KenSERS is a new Snakebite Emergency Response System (SERS) to reduce death and disabilities of Kenyan Snakebite victims and is the brainchild of the Kenya Snakebite Study Group, formed during a retreat held in Cambridge towards the end of last year, designed and facilitated by LSTM’s Dr Robert Harrison, Head of the Alistair Reid Venom Research Unit. Funded by the Sir Halley Stewart Trust and Baringo County Health Services, KenSERS will be piloted by LSTM and their Kenyan partners in Baringo County.
The project is based on community health volunteers, equipped with a smartphone-Snakebite Emergency App who will be able to identify the snake, administer first aid if necessary and activate a special motorcycle based ambulance, operated by a paramedic with specific skills in the treatment of snakebite to keep the patient alive on the journey to hospital. The rural remote nature of the sub-Saharan African communities at greatest risk of snakebite, and the typically poor road infrastructure, are some of the many reasons that snakebite victims often fail to access effective treatment.
Dr Harrison said: “Snakebite is a neglected medical emergency that kills 32,000 people in some of the poorest rural communities in sub-Saharan Africa, while leaving over 90,000 surviving victims with permanent physical disabilities or disfigurements. KenSERS is the first project of its kind in Kenya, and crucially is not just about getting the patient to the hospital alive and in good time, but also ensuring that when they get there the hospital or health centre has staff trained to deal with snakebite and equipped with antivenoms that are proven to be effective.”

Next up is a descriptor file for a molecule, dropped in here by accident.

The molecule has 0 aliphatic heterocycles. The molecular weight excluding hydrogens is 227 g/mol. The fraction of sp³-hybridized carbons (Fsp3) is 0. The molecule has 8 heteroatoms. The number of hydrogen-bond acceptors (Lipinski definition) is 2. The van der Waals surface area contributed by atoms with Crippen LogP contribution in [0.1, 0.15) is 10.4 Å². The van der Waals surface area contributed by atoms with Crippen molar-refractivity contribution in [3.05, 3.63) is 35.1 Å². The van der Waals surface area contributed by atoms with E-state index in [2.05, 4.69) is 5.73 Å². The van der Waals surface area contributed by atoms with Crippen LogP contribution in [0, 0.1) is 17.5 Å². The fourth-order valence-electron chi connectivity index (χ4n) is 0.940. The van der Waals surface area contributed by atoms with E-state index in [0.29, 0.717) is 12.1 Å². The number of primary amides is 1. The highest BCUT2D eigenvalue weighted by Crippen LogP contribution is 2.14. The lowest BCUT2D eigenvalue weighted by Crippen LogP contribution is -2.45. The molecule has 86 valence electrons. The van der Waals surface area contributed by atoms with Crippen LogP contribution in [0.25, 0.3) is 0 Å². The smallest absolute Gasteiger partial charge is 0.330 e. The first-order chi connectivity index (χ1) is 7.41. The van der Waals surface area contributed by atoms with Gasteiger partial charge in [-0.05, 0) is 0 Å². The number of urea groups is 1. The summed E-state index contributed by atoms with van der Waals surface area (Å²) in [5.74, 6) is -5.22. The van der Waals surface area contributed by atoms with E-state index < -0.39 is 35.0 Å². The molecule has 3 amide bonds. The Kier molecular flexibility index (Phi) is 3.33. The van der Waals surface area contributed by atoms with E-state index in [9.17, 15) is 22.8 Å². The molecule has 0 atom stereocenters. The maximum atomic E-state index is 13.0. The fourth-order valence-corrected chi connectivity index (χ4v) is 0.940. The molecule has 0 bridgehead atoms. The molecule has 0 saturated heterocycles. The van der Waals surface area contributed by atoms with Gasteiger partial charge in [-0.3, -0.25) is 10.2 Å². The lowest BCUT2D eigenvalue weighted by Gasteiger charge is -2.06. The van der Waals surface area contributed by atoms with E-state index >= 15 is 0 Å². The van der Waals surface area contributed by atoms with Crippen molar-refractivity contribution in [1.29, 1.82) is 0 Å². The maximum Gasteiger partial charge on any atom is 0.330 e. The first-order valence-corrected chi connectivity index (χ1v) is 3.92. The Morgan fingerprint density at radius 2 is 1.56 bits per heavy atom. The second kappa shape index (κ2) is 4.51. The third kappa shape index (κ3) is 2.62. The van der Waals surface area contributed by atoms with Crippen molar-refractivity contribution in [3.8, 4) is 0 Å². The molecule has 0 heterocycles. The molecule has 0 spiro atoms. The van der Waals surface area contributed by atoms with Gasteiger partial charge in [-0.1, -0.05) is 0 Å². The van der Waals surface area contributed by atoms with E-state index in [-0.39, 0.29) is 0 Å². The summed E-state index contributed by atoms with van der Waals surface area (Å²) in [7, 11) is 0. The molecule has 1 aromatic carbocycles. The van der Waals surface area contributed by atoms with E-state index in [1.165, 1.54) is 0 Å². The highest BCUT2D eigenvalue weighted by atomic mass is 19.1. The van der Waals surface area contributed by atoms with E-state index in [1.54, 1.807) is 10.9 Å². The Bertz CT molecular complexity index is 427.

During the recent visit to Kenya, the LSTM team conducted project-liaison meetings with the Governor, the Minister of Health and other health officials of Baringo County. Part of the reason that there is such a high mortality rate associated with snakebite in sub-Saharan Africa is that much of the antivenom imported into Africa is manufactured from Indian snake venoms and therefore is ineffective in treating African snakebite. “Many physicians are not aware that antivenom efficacy is very snake-species specific” continued Dr Harrison. “Given the expense associated with antivenom, it is crucial that the therapies purchased will be effective. The ultimate aim of our project is policy change and we will work with local physicians to upgrade the treatment offered to snakebite victims and improve treatment outcomes.”
The use of the smartphone app by community volunteers will also act as a means to record the number of cases in the areas covered and the hope is, that with further funding, the project can be expanded to the whole of the region and beyond. To this end a project stream, AfricaSERS, has been set up with Health Action International, a Foundation NGO in the Netherlands, who will receive and process charitable donations.